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Asserting the Principle of Free, Prior and Informed Consent (FPIC) in Sub-Saharan Africa in the Extractive Industry Sector

  • Pacifique ManirakizaEmail author
Chapter
Part of the Interdisciplinary Studies in Human Rights book series (CHREN, volume 3)

Abstract

The extractive industry sector is booming in Africa due to the increasing demand for natural resources worldwide, especially in the West. However, the extractive industry does not necessarily contribute to improve the lives of local communities or to ensure economic growth and development. To the contrary, it dangerously and negatively impacts on communities. In practice, the latter are not yet full participants in the decision-making process, since they are not given a genuine opportunity to provide input on projects, which are basically negotiated and signed by governments and extractive corporations. The book chapter explores the principle of Free, Prior and Informed Consent (FPIC), as a tool for affected local communities to articulate their interests and voice their concerns on extractive projects. Although the principle is well-known as a right belonging to indigenous peoples, the argument of this chapter suggests that it should also apply to non-indigenous affected communities without necessarily implying a right to veto extractive projects. Locating FPIC in the human rights resistance theory, the chapter posits that it can help alleviate, resist, balance and overcome persisting asymmetries in power relations between local communities, governments and extractive corporations.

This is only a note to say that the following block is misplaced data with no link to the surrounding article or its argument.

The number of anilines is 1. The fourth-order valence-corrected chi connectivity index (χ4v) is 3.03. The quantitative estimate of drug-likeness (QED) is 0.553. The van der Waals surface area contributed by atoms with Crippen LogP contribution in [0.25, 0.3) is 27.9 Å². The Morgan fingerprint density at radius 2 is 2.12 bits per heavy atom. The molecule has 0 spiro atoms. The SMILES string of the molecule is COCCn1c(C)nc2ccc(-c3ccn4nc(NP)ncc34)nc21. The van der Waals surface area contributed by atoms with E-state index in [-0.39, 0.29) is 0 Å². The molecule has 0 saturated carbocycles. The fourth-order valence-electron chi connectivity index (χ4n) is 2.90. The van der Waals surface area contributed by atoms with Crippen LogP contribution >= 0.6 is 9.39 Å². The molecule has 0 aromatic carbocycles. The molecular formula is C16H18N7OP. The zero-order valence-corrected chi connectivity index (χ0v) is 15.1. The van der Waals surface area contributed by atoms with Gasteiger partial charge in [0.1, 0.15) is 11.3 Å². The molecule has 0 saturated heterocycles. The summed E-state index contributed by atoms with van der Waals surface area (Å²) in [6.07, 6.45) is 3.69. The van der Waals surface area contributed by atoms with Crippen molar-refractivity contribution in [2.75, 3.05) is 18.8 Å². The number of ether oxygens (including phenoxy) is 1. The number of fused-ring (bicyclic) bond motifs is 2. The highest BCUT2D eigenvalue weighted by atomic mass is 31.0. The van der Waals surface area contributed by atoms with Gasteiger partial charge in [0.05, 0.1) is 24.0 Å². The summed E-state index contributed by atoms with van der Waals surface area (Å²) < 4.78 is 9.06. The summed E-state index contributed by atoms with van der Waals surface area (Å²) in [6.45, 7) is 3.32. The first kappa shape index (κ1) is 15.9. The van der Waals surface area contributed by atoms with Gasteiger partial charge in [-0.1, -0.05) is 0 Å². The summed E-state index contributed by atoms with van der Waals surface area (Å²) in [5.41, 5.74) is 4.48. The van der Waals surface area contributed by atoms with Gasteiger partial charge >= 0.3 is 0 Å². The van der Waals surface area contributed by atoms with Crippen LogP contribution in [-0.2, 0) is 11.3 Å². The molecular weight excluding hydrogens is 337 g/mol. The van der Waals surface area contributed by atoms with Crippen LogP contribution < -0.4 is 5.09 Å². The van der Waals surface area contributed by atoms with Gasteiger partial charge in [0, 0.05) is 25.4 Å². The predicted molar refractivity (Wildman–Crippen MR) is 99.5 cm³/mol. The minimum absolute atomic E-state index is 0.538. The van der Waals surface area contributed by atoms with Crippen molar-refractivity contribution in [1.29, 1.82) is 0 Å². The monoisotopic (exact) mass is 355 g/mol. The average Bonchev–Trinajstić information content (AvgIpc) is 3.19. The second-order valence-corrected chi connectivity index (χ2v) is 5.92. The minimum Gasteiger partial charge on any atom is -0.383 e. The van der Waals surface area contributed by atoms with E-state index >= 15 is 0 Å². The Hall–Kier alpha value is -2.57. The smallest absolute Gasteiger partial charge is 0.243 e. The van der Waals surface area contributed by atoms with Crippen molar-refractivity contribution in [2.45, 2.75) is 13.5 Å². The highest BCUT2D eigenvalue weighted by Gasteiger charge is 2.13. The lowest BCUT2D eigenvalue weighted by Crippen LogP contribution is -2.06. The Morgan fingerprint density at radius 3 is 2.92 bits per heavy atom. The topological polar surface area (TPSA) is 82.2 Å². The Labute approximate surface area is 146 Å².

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Copyright information

© Springer Nature Switzerland AG 2019

Authors and Affiliations

  1. 1.University of Ottawa, Faculty of LawOttawaCanada

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